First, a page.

I'd like to tell you how I evaluate the performance of the pitcher and the hitter on the first pitch of an at bat, but first I'd better set the table.

Absolute Perfection

What would a perfect game look like? I'm not talking about Don Larsen, I'm talking about Absolute Perfection. I think that you'd agree it would look like this: 81 swinging strikes. It can't get any better than that.

Think about those swinging strikes: Doc Gooden's split finger fastball, falling off the table. Keith Foulke's change-up, with the batter out in front. Tim Wakefield's 50 mph work of art or Mitch Williams' pitch, knocking both batter and pitcher off their feet. Yeah, that's what I'm talking about.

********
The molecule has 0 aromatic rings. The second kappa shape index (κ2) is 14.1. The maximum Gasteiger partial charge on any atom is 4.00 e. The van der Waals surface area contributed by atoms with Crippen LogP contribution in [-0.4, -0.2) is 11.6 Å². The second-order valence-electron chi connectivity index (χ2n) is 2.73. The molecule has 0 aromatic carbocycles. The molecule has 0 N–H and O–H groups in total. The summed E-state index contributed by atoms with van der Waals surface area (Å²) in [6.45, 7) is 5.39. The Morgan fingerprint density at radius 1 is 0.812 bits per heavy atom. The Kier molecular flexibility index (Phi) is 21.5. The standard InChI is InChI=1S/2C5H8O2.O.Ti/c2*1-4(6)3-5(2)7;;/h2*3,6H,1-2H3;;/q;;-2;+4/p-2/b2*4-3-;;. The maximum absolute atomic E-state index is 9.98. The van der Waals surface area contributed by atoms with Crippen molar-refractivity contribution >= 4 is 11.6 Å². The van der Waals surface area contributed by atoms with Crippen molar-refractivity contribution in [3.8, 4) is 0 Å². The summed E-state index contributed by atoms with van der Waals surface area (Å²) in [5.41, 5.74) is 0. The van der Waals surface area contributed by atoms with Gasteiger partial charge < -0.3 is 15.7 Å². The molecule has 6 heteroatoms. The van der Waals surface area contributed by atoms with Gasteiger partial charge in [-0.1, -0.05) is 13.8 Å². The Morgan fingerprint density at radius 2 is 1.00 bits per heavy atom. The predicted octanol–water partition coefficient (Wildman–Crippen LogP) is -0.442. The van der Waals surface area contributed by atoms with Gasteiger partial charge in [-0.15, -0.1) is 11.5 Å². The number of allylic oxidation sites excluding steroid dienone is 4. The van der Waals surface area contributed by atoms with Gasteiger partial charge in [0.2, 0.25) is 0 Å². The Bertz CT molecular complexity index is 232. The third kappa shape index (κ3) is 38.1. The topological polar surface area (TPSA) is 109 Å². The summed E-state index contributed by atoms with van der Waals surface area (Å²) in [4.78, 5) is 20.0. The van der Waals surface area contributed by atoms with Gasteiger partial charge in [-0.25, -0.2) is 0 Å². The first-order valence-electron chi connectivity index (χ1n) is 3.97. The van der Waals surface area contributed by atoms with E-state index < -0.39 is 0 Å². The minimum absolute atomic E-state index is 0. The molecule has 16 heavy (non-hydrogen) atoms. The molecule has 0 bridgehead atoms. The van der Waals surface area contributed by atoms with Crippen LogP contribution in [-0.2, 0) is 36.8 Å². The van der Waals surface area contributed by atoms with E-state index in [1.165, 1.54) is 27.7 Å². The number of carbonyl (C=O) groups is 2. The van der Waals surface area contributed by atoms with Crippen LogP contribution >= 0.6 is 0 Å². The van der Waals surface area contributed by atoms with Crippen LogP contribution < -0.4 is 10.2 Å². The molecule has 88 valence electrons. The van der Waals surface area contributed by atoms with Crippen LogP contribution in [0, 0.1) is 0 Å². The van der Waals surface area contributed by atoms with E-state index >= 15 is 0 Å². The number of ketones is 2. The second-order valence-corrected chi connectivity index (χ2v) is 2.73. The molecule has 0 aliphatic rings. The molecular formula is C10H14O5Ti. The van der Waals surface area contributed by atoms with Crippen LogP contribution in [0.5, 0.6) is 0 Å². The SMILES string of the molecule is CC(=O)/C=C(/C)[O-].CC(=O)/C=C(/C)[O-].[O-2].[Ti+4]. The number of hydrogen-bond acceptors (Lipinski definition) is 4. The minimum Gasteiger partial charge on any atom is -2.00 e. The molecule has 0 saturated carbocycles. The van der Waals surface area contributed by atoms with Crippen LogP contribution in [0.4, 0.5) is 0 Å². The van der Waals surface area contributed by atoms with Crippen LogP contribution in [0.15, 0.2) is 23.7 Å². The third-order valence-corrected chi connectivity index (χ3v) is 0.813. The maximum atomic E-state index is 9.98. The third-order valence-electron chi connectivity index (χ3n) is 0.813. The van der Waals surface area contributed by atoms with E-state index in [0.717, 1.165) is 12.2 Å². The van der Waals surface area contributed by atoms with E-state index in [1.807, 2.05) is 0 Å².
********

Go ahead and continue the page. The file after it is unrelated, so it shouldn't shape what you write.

Caught looking is nice, and fouls get the job done. But the essence of a swinging strike is pitching perfection. He thought he had you, but he never even touched you...

According to the baseball almanac, there have been some pretty perfect innings. 44 times, a pitcher has retired the side on 9 strikes, but only 44 times. And I'm guessing that this was never done on 9 swinging strikes, but I'll get into that in a minute.

The Batter Battle Book

So what does perfection look like from the opposite side? Harder to say. Is it a home run? After 10 pitches? 20? It's a little more open ended. To a certain extent, any non-out is a victory, but not all victories are created equal. Heck, I've watched Youk go down on 12 pitches and smiled watching him do so. What constitutes a victory is ambiguous, so it shouldn't be surprising that there are quite a few ambiguous first-pitch results which feel like wins -- or at least light losses -- for the batter. That will complicate the picture.

Clash of the Titans